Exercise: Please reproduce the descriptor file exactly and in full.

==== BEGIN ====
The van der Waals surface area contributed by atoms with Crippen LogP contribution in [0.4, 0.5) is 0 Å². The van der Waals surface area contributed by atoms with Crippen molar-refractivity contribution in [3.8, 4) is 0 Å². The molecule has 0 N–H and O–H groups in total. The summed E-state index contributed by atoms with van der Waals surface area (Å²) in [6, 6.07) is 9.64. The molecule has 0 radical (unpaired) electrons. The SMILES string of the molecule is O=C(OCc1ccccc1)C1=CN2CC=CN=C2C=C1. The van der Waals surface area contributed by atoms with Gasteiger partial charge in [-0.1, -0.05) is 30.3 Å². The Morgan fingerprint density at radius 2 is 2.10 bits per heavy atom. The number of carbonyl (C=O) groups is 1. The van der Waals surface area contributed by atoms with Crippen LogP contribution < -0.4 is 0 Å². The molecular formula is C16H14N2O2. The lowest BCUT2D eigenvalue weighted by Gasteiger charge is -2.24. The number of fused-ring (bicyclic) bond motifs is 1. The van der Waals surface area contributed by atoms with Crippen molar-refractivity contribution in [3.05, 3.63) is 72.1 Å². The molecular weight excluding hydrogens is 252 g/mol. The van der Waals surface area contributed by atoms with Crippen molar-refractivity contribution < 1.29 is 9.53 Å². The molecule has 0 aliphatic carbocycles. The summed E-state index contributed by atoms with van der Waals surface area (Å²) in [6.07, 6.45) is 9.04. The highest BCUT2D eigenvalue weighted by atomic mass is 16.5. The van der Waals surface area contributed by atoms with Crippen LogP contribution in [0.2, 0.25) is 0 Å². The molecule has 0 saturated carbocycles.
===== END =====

The van der Waals surface area contributed by atoms with Crippen LogP contribution in [0.4, 0.5) is 0 Å². The van der Waals surface area contributed by atoms with Crippen molar-refractivity contribution in [3.8, 4) is 0 Å². The molecule has 0 N–H and O–H groups in total. The summed E-state index contributed by atoms with van der Waals surface area (Å²) in [6, 6.07) is 9.64. The molecule has 0 radical (unpaired) electrons. The SMILES string of the molecule is O=C(OCc1ccccc1)C1=CN2CC=CN=C2C=C1. The van der Waals surface area contributed by atoms with Gasteiger partial charge in [-0.1, -0.05) is 30.3 Å². The Morgan fingerprint density at radius 2 is 2.10 bits per heavy atom. The number of carbonyl (C=O) groups is 1. The van der Waals surface area contributed by atoms with Crippen LogP contribution < -0.4 is 0 Å². The molecular formula is C16H14N2O2. The lowest BCUT2D eigenvalue weighted by Gasteiger charge is -2.24. The number of fused-ring (bicyclic) bond motifs is 1. The van der Waals surface area contributed by atoms with Crippen molar-refractivity contribution in [3.05, 3.63) is 72.1 Å². The molecular weight excluding hydrogens is 252 g/mol. The van der Waals surface area contributed by atoms with Crippen molar-refractivity contribution < 1.29 is 9.53 Å². The molecule has 0 aliphatic carbocycles. The summed E-state index contributed by atoms with van der Waals surface area (Å²) in [6.07, 6.45) is 9.04. The highest BCUT2D eigenvalue weighted by atomic mass is 16.5. The van der Waals surface area contributed by atoms with Crippen LogP contribution in [0.2, 0.25) is 0 Å². The molecule has 0 saturated carbocycles.